More Sex Cements Bonds for Certain Couples

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More Sex Cements Bonds for Certain Couples
Is your partner "tightly-wrapped?" Are you? More sex could be the answer to a closer relationship.

This guest article from Psych Central was written by Rick Nauert.

Experts — and the films of Woody Allen — have documented that neurotic individuals often have more difficulty with relationships and marriage. A new study further suggests the remedy may be lots of sex, at least for newlyweds.

In fact, researchers have determined if neurotic newlyweds have frequent sexual relations, their marital satisfaction is every bit as high as their less neurotic counterparts.

Neuroticism is the tendency to experience negative emotion, and people who are high in it get upset and irritated easily, are moody, and worry frequently. People who score high in neuroticism are less satisfied in romance and relationships, and when they get married they are more likely to divorce.

“High levels of neuroticism are more strongly associated with bad marital outcomes than any other personality factor,” said Michelle Russell and James McNulty, Ph.D., of the University of Tennessee, authors of the study.

But sex in marriage seems to make people happy—other research has shown that sexual interactions improved the next day’s mood. Russell and McNulty wanted to know if frequent sexual activity would erase the negative effects of neuroticism.

They followed 72 newlywed couples over the first four years of their marriage; both spouses reported — separately and privately — on their marital satisfaction and sexual frequency every six months.

On average, couples reported sexual intercourse about once a week during the first six months of marriage, and about 3 times a month by the fourth year of marriage. Couples were considered satisfied when they agreed that they “have a good marriage” and “My relationship with my partner makes me happy.”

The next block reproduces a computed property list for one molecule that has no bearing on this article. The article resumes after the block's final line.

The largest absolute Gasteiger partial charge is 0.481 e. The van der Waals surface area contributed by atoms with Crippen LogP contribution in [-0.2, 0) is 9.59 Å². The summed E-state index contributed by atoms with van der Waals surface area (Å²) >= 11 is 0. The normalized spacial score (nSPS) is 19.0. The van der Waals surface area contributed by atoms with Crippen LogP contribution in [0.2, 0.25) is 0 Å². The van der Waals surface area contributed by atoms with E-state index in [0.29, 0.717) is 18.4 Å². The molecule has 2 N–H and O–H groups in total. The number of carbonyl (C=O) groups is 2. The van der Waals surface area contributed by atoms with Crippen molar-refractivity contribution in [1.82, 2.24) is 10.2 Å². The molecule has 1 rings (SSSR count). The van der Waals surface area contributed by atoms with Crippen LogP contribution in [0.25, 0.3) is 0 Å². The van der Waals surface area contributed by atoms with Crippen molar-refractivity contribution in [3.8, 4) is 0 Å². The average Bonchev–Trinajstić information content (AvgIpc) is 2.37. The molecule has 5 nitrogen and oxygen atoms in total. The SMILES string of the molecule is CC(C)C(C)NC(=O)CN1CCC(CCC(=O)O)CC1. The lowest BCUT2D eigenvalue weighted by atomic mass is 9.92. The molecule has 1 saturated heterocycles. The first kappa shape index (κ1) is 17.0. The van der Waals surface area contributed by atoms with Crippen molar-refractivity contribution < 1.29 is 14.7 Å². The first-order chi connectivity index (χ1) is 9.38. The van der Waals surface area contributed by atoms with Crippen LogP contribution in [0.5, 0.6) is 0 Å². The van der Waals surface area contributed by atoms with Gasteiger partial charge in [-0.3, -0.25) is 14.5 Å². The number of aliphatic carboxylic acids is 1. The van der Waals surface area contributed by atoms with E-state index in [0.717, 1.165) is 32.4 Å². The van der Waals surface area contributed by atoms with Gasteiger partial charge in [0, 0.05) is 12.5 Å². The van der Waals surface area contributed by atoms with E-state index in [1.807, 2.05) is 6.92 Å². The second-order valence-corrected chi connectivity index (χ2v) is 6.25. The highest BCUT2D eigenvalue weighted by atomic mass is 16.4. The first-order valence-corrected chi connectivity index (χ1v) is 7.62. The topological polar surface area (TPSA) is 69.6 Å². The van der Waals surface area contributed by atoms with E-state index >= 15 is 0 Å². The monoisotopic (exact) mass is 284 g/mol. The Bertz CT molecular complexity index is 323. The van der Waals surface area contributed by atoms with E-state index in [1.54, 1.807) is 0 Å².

Marital satisfaction was not associated with sexual frequency — not at the start of the marriage, or four years later. Highly satisfied marriages sometimes had high levels of sexual activity, and sometimes low levels — sexual contact alone was not a good indicator of marital satisfaction.

But Russell and McNulty found one important exception. For spouses with high levels of neuroticism, frequent sexual intercourse improved their marital satisfaction. The effect of frequent sexual activity was enough to completely wipe away the “happiness deficit” that neurotic spouses usually have.

“Frequent sex is one way that some neurotic people are able to maintain satisfying relationships,” the authors write.

The newlywed period is a time when sexual relations are particularly important, and for some—but not all—frequent sex improves their happiness with the marriage. This happiness-by–sex effect occurred regardless of how strong or happy the marriage was at the beginning of the study; frequent sex encourages marital happiness for neurotic newlyweds.

The study is found in the current Social Psychological and Personality Science (published by SAGE).
 

Article contributed by
Advanced Member

John M. Grohol

Psychologist

Dr. John Grohol is a mental health expert and founder of Psych Central. He has been writing about online behavior, mental health and psychology issues, and the intersection of technology and psychology since 1992.

Location: Newburyport, MA
Credentials: PsyD
Website: PsychCentral
Other Articles/News by John M. Grohol:

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